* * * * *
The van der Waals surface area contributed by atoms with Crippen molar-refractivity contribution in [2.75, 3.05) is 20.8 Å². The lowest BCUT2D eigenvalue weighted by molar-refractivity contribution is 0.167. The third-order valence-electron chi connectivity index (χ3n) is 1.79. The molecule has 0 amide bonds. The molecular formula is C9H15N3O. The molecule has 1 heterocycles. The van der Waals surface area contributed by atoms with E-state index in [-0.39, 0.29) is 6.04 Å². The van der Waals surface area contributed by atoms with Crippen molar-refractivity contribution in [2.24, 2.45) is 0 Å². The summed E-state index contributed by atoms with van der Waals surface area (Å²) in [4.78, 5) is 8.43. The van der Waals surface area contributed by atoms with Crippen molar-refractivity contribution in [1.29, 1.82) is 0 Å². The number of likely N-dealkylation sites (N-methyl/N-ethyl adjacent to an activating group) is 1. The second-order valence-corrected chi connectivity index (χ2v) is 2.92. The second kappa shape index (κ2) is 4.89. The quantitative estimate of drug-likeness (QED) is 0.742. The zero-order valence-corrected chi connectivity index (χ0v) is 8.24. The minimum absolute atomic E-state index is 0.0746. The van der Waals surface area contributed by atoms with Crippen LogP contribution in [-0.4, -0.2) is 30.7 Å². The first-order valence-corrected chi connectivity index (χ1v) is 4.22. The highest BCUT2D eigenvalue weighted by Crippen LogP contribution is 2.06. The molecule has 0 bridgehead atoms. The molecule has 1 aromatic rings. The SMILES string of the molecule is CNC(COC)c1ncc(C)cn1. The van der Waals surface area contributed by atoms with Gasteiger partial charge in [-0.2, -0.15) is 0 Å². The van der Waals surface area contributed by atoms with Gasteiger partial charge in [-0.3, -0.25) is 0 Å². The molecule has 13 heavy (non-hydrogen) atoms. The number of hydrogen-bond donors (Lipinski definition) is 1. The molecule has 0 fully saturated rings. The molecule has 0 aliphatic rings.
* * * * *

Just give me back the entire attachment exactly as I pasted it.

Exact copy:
The van der Waals surface area contributed by atoms with Crippen molar-refractivity contribution in [2.75, 3.05) is 20.8 Å². The lowest BCUT2D eigenvalue weighted by molar-refractivity contribution is 0.167. The third-order valence-electron chi connectivity index (χ3n) is 1.79. The molecule has 0 amide bonds. The molecular formula is C9H15N3O. The molecule has 1 heterocycles. The van der Waals surface area contributed by atoms with E-state index in [-0.39, 0.29) is 6.04 Å². The van der Waals surface area contributed by atoms with Crippen molar-refractivity contribution in [2.24, 2.45) is 0 Å². The summed E-state index contributed by atoms with van der Waals surface area (Å²) in [4.78, 5) is 8.43. The van der Waals surface area contributed by atoms with Crippen molar-refractivity contribution in [1.29, 1.82) is 0 Å². The number of likely N-dealkylation sites (N-methyl/N-ethyl adjacent to an activating group) is 1. The second-order valence-corrected chi connectivity index (χ2v) is 2.92. The second kappa shape index (κ2) is 4.89. The quantitative estimate of drug-likeness (QED) is 0.742. The zero-order valence-corrected chi connectivity index (χ0v) is 8.24. The minimum absolute atomic E-state index is 0.0746. The van der Waals surface area contributed by atoms with Crippen LogP contribution in [-0.4, -0.2) is 30.7 Å². The first-order valence-corrected chi connectivity index (χ1v) is 4.22. The highest BCUT2D eigenvalue weighted by Crippen LogP contribution is 2.06. The molecule has 0 bridgehead atoms. The molecule has 1 aromatic rings. The SMILES string of the molecule is CNC(COC)c1ncc(C)cn1. The van der Waals surface area contributed by atoms with Gasteiger partial charge in [-0.2, -0.15) is 0 Å². The van der Waals surface area contributed by atoms with Gasteiger partial charge in [-0.3, -0.25) is 0 Å². The molecule has 13 heavy (non-hydrogen) atoms. The number of hydrogen-bond donors (Lipinski definition) is 1. The molecule has 0 fully saturated rings. The molecule has 0 aliphatic rings.